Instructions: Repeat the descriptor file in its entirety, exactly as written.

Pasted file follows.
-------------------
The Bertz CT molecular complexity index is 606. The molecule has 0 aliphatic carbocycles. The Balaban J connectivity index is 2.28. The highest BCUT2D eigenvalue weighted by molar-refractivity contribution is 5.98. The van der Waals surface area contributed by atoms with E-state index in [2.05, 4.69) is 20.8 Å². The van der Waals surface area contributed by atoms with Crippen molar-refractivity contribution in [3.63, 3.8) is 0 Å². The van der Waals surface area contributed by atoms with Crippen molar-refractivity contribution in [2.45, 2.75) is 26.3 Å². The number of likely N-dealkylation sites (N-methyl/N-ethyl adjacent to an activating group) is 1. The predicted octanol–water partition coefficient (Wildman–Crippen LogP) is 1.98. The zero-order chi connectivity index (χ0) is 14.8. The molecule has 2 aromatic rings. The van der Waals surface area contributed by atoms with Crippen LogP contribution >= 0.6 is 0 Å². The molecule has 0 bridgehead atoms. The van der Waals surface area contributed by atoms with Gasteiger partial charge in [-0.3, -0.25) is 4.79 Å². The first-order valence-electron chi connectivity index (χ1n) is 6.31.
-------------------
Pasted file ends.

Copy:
The Bertz CT molecular complexity index is 606. The molecule has 0 aliphatic carbocycles. The Balaban J connectivity index is 2.28. The highest BCUT2D eigenvalue weighted by molar-refractivity contribution is 5.98. The van der Waals surface area contributed by atoms with E-state index in [2.05, 4.69) is 20.8 Å². The van der Waals surface area contributed by atoms with Crippen molar-refractivity contribution in [3.63, 3.8) is 0 Å². The van der Waals surface area contributed by atoms with Crippen molar-refractivity contribution in [2.45, 2.75) is 26.3 Å². The number of likely N-dealkylation sites (N-methyl/N-ethyl adjacent to an activating group) is 1. The predicted octanol–water partition coefficient (Wildman–Crippen LogP) is 1.98. The zero-order chi connectivity index (χ0) is 14.8. The molecule has 2 aromatic rings. The van der Waals surface area contributed by atoms with Crippen LogP contribution >= 0.6 is 0 Å². The molecule has 0 bridgehead atoms. The van der Waals surface area contributed by atoms with Gasteiger partial charge in [-0.3, -0.25) is 4.79 Å². The first-order valence-electron chi connectivity index (χ1n) is 6.31.